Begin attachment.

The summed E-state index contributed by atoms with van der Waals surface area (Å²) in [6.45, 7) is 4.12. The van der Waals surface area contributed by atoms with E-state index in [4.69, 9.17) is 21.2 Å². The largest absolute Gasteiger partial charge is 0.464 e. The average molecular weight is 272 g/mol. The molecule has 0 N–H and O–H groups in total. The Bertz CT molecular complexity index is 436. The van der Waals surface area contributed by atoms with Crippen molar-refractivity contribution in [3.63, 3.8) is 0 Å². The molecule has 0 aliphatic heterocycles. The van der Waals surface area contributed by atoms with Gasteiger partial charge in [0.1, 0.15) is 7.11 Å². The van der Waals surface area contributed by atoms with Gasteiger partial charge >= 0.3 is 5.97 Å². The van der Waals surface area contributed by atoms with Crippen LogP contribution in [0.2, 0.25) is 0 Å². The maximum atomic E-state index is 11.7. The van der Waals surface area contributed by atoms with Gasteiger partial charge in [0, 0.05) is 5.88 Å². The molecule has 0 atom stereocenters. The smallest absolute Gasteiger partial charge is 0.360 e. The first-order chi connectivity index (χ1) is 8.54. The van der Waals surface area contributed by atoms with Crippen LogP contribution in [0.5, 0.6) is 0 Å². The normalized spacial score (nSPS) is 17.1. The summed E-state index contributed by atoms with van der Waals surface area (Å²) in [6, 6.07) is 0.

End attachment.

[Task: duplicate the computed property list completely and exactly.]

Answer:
The summed E-state index contributed by atoms with van der Waals surface area (Å²) in [6.45, 7) is 4.12. The van der Waals surface area contributed by atoms with E-state index in [4.69, 9.17) is 21.2 Å². The largest absolute Gasteiger partial charge is 0.464 e. The average molecular weight is 272 g/mol. The molecule has 0 N–H and O–H groups in total. The Bertz CT molecular complexity index is 436. The van der Waals surface area contributed by atoms with Crippen molar-refractivity contribution in [3.63, 3.8) is 0 Å². The molecule has 0 aliphatic heterocycles. The van der Waals surface area contributed by atoms with Gasteiger partial charge in [0.1, 0.15) is 7.11 Å². The van der Waals surface area contributed by atoms with Gasteiger partial charge >= 0.3 is 5.97 Å². The van der Waals surface area contributed by atoms with Crippen LogP contribution in [0.2, 0.25) is 0 Å². The maximum atomic E-state index is 11.7. The van der Waals surface area contributed by atoms with Gasteiger partial charge in [0, 0.05) is 5.88 Å². The molecule has 0 atom stereocenters. The smallest absolute Gasteiger partial charge is 0.360 e. The first-order chi connectivity index (χ1) is 8.54. The van der Waals surface area contributed by atoms with Crippen LogP contribution in [0.5, 0.6) is 0 Å². The normalized spacial score (nSPS) is 17.1. The summed E-state index contributed by atoms with van der Waals surface area (Å²) in [6, 6.07) is 0.